The current digital age has made it easier for companies to retain an enormous volume of documents – significantly more than a company could have afforded to keep before the advent of electronic record-keeping. In response, companies have sought to upgrade their IT systems to digitize their paper records and to allow for increased storage. These upgrades, however, are inadequate without the adoption of a comprehensive formal policy to guide a company’s record-keeping process.
Why have a document retention policy?
Besides general organization purposes, there are a few other good reasons why a company should adopt a document retention policy:
1. Legal compliance
First and foremost, having a document retention policy enables a company to fulfill its legal obligation to preserve documents that may be relevant to pending or potential litigation (i.e., its “litigation hold” obligation).
Second, there are legislative requirements to retain certain documents for a mandated period of time. For example, for the purpose of tax auditing, the Income Tax Act generally requires that “records” and “books of account” be retained for a period of six years from the end of the last taxation year to which the records and books of account relate. The Canada Business Corporations Act requires that corporate records, which include a company’s articles and bylaws, meeting minutes or resolutions, copies of meeting notices and a securities register, be maintained at the registered office of the company and available for inspection by the company’s shareholders and directors.
A document retention policy is a good tool that can be used to facilitate legal compliance with any legislative record-keeping requirements.
2. Litigation and M&A preparedness
Having a document retention policy enables a company to stay on top of the documents it has stored. If the policy is renewed and audited (which it should be), the supervisor(s) of the policy should have a good understanding of where documents are being stored and which documents the company actually has. This would come particularly in handy in the event where a company becomes engaged in litigation or becomes a potential M&A target, where in both cases, a company would be tasked with finding specific documents and often finding those documents quickly. With a document retention policy, a company is able to hit the ground running in both scenarios.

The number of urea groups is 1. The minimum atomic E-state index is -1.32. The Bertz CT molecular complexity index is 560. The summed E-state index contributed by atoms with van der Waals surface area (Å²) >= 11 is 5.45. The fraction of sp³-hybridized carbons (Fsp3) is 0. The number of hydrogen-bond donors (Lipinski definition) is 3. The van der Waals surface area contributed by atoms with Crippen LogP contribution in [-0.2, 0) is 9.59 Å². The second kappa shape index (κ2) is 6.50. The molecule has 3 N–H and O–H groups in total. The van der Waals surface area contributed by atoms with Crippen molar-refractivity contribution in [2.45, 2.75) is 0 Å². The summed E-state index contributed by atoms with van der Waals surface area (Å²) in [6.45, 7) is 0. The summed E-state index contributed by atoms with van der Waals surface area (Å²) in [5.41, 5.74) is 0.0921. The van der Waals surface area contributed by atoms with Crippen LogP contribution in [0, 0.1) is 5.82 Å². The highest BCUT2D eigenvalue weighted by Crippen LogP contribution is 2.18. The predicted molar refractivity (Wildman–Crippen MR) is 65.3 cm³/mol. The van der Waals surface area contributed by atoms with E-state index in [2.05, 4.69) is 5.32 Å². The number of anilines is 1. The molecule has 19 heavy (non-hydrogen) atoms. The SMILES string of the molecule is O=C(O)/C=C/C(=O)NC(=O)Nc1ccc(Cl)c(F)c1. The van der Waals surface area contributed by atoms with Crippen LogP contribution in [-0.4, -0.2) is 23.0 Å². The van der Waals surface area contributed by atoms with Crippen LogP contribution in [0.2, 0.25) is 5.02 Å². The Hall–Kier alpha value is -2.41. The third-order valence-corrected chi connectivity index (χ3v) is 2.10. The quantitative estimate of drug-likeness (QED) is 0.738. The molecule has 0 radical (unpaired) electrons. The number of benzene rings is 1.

A document retention policy prescribes a time period for when documents must be retained. Documents that have been retained in excess of the prescribed time period can be discarded, thereby ensuring that digital space is not wasted and limiting the everyday costs associated with storing documents. Moreover and as discussed above, a document retention policy allows a company to save costs in the event where it becomes engaged in litigation or becomes a potential M&A target, during the discovery phase of a litigious dispute and during the diligence phase of a M&A transaction, respectively.
What should be included in a document retention policy?
A good document retention policy should list the types of documents that are to be retained, the length of time those documents should be retained for and where or how those documents should be stored (i.e., which folder should each type of document be saved to; should documents be saved to a hard-drive or to a network, etc.), taking into account the company’s business needs and its legal compliance obligations. General counsel (or whoever is designing the policy) should engage the IT department to assist with preparing the policy. The policy should also make clear who has responsibility for supervising compliance with the policy and whose role should include periodically updating and conducting a formal audit of the policy, the frequency of which should be laid out in the policy. In addition, the policy should advise employees of the company’s litigation hold obligation and address any connected protocol.
Besides M&A preparedness, what are the benefits of having a document retention policy in the context of a M&A transaction?
It is standard for the target of a M&A transaction to provide a representation and warranty with respect to the condition and maintenance of its “books and records”. A target should carefully review the language specific to this representation and warranty in order to ensure it can be given without breach. For example, a target that is not in compliance with legislative record-keeping requirements may find itself in breach of a representation and warranty that provides that “the books and records are fully, properly and accurately kept”. In addition to the language of the representation and warranty itself, the target should review the definition of “books and records”, and if necessary, narrow it to the point where it is comfortable that the definition only relates to those documents which have been retained in compliance with legislative requirements. Having a document retention policy will provide a company with greater comfort that it has met all legislative record-keeping requirements and can safely give this “books and records” representation and warranty.
For more information or for assistance drafting a document retention policy, please contact Norton Rose Fulbright Canada, LLP.
 Income Tax Act, RSC 1985, c 1 (5th Supp), s 230(4)(b).
 Canada Business Corporations Act, RSC 1985, c C-44, s 20-21.
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